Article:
CSR investments may someday drive investments at CalPERS. That possibility is many years off but may a get start at the California State Retirees (CSR) Delegate Assembly, held October 22-23 in Sacramento. CSR is smaller than many of the unions representing currently employed public employees in California but our members vote.
For years, CSR investments have been limited to government guaranteed securities. Although that kept risk of loss to a minimum, CSR investments made a minimal contribution to expenses. More than half of CalPERS payouts to retiree beneficiaries are paid out of investment earnings. CSR investments could eventually do the same for CSR members if invested wisely.
We will not only leave a financial legacy to future California State Retirees, we will also educate our own members about investing and the issues faced by CalPERS. CSR investments total about $2.6M compared to $327B at CalPERS. However, $2.6M is enough to get our small group thinking about environmental, social and governance (ESG) issues at the companies where we invest. Within a few years, we could well be filing shareholder proposals, learning from and seeking support from CalPERS.
The proposal below is specific to CSR investments but I mention and reproduce it here because readers may also belong to similar organizations that could further align their investment impacts with their values.
SUBJECT: Bylaws Article X: Finance, Section 5: Investment of Corporate Funds
SUBMITTED BY: James McRitchie, Delegate and Member of CSR’s Investment Committee
REFERENCE: Bylaws Article X: Finance, Section 5: Investment of Corporate Funds
WHEREAS, (1) Limiting investments primarily to government insured bonds makes sense for a new organization to ensure survival. Government guaranteed bonds are less risky. It also makes sense for retirees who are dependent on their savings to overweight investment into bonds because they risk going broke if their only income stream is Social Security.
(2) If an organization (or retired individual) has relatively stable income that covers their expenses, it makes sense to invest a larger portion of the surplus in investment vehicles that have a higher return over time. CalPERS keeps payments for employees and employers low through investments, mostly in corporate equities. The CalPERS Pension Buck shows investments pay the largest portion of our retirement.
(3) Like CalPERS, CSR is focused on the long-term. We should plan to eventually pay most of CSR’s routine expenses through earnings on investments.
(4) Below is a chart comparing long-term returns from three strategies. The cumulative returns of a $100 investment in US Treasuries between 1927 and the end of 2012 was less than $10,000. The same $100 invested in the S&P 500 returned about $500,000. A $100 investment weighted 50/50 returned about $90,000.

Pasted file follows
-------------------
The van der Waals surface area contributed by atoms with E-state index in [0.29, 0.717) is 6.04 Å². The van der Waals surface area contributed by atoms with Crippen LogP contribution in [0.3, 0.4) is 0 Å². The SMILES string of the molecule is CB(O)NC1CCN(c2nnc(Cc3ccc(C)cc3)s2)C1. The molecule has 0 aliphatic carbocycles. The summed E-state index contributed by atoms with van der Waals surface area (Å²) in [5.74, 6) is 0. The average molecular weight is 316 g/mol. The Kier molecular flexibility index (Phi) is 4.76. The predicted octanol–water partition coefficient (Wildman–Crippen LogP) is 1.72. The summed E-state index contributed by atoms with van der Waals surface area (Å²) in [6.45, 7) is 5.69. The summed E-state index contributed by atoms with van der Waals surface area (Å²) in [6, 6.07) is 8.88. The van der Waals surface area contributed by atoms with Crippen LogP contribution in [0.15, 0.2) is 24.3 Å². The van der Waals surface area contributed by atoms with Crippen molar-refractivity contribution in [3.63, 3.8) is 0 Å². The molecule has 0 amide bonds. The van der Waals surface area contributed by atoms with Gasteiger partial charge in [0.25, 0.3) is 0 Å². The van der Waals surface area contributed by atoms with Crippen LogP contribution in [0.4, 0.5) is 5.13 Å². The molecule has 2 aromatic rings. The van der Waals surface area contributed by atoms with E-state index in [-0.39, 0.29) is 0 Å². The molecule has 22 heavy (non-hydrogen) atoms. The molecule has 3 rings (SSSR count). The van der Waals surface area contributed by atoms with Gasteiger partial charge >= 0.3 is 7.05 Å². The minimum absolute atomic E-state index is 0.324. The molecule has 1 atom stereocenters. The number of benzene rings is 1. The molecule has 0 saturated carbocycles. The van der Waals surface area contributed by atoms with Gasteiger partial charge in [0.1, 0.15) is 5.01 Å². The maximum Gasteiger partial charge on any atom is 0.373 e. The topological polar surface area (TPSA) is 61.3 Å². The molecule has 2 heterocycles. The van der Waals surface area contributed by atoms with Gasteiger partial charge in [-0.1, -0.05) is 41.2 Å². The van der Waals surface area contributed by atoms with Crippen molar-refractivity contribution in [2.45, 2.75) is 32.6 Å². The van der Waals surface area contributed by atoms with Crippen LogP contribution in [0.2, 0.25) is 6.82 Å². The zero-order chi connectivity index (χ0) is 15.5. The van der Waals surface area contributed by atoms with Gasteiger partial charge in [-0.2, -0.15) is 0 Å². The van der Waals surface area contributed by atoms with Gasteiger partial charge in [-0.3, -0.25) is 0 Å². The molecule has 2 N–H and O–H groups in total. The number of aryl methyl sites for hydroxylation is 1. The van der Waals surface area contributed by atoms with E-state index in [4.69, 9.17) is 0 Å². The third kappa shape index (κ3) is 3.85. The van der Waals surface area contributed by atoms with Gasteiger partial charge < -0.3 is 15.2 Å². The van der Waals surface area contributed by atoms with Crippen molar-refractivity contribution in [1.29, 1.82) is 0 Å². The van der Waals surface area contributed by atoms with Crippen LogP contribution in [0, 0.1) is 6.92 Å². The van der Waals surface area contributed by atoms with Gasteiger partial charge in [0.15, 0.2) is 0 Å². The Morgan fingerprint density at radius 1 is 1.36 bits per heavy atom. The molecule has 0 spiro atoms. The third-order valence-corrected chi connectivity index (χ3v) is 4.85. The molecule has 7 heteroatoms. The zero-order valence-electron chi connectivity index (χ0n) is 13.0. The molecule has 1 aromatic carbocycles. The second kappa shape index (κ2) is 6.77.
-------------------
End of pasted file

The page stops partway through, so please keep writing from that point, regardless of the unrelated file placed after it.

(5) Current bylaws limit investments of “corporate funds in excess of those needed for current expenses” to government insured instruments. “Additional investments” can be made in investment grade bonds, diversified mutual funds, and exchange-traded funds. However, the language is unclear with regard to the source of such “additional investments,” since funds in excess of those needed for current expenses are limited to government insured instruments. Are these “additional investments” to be made from funds actually needed for current expenses? Additionally, the language clearly prohibits stock investments, limiting risk but also returns. We should give the CSR Board flexibility.
(6) CSR should seek to be more like CalPERS, investing to pay an increasing proportion of expenditures through returns on investments. We will never be in that position by limiting our investments to guaranteed bonds. Amending the bylaws, as suggested, would allow the Board to direct an increasing amount of surplus funds into investments with higher expected returns over the long-term.
(7) Another benefit from such a change would be to develop member awareness and expertise in the issues facing CalPERS. For example, are we investing in companies that take jobs away from public sector workers, harm the environment or are irresponsible? How can we use our power as investors to ensure higher returns, while addressing environmental, social and governance issues? By educating ourselves on these issues we will be in a better position to evaluate, advise and influence the CalPERS Board.
Now therefore be it RESOLVED, that Bylaws Article X, Finance, Section 5, be amended to read as follows:
Corporate funds in excess of those needed for current expenses shall be deposited in one or more accounts:
(1) insured by the U.S. Government in depository institutions chartered by the U.S. Government or by the State of California, or invested in securities issued by, and backed by the full faith and credit of the U.S. Government or the State of California. Additional investments are limited to
(2) investment grade bonds, diversified mutual funds, and exchange-traded funds, and listed stocks approved by the Board. No more than 10% of funds in excess of those needed for current expenses will be allocated by the Board to investments in listed stocks.
An investment committee of three members consisting of the CFO and two members knowledgeable in investments shall be appointed by the CSR President to make recommendations to the Board.